Editorial: What price a life?
Talk about being stuck between a rock and a hard place.
In the wake of the most devastating earthquake the country has known, an earthquake that claimed 185 lives, we have to put a price on saving lives in future.
Knowing we can't save them all. Because of price. And how severe earthquakes can be.
So compromises have to be made. And the outline of those, out for public comment now, proposes that earthquake-prone buildings should be upgraded to 33 per cent of the requirement for a new building.
Too expensive to demand more is the first compromise.
And not right now, is the second compromise.
Should this policy be adopted by the Government, local authorities will have five years to conduct seismic assessments on non-residential buildings and multi-storey residential ones (assuming they can find the staff) and put out a public register; and then the owners will have 10 years to either strengthen or demolish those that don't meet the 33 per cent threshhold.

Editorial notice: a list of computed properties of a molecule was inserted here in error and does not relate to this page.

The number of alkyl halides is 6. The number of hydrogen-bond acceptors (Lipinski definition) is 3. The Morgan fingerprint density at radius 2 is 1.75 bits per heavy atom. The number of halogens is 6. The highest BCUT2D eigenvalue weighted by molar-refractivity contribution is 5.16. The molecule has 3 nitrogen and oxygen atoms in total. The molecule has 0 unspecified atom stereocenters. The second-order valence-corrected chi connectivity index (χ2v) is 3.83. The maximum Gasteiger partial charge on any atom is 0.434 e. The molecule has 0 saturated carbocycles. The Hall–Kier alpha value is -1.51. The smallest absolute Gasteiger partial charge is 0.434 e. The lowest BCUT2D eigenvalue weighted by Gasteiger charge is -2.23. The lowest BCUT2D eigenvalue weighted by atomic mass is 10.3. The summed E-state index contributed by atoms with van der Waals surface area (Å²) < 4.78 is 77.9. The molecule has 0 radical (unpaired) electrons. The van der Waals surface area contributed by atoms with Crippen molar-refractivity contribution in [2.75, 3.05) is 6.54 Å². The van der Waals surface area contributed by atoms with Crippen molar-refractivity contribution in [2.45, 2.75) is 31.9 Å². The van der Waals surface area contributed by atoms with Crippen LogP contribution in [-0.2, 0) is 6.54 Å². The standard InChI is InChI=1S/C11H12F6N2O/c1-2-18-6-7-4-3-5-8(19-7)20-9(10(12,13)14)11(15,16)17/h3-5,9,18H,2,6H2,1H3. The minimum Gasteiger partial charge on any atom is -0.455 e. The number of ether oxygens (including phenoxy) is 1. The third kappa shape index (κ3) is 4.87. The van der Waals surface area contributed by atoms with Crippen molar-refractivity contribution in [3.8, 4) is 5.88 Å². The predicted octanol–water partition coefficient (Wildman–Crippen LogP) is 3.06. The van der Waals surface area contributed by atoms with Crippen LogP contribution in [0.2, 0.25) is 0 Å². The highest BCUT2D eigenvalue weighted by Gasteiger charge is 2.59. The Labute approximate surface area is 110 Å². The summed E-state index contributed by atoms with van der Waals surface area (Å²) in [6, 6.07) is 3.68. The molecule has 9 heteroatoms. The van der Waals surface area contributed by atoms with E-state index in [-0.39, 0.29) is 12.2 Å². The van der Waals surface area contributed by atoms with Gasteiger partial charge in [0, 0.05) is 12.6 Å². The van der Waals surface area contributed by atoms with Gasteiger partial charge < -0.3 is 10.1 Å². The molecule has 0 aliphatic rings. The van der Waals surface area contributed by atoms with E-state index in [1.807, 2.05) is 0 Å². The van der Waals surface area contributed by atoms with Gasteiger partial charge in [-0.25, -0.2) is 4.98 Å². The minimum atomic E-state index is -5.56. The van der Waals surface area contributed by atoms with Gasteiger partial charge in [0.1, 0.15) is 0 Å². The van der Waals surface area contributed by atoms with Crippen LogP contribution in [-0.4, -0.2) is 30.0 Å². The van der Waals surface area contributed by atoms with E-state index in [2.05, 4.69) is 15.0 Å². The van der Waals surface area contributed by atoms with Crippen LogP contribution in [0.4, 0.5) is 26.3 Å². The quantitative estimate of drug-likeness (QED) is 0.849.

That's potentially going to make a huge difference to the main streets of Timaru, Geraldine, Waimate and Temuka.
Because of the types of buildings there. The very buildings that make our towns attractive.
Yet this area is supposedly less prone to earthquakes than others.
So what submission might we make?
Personally, I'd like to know which buildings in whichever town I'm in are earthquake prone, and to what extent. And sooner than five years. Especially in relation to verandas.
But then it gets tricky, because I don't want the character of our main streets to go, yet owners may simply not be able to afford to fix them.
And the buildings will go and new shopping centres set up in the suburbs.
Or the buildings are fixed and rents increased, only for tenants to not be able to afford them, heading instead for the suburbs.
If this sounds like an argument going around in circles, it's because it is.
There is no right answer. It's the most challenging town planning issue we've faced since, well, perhaps ever.
The Timaru Herald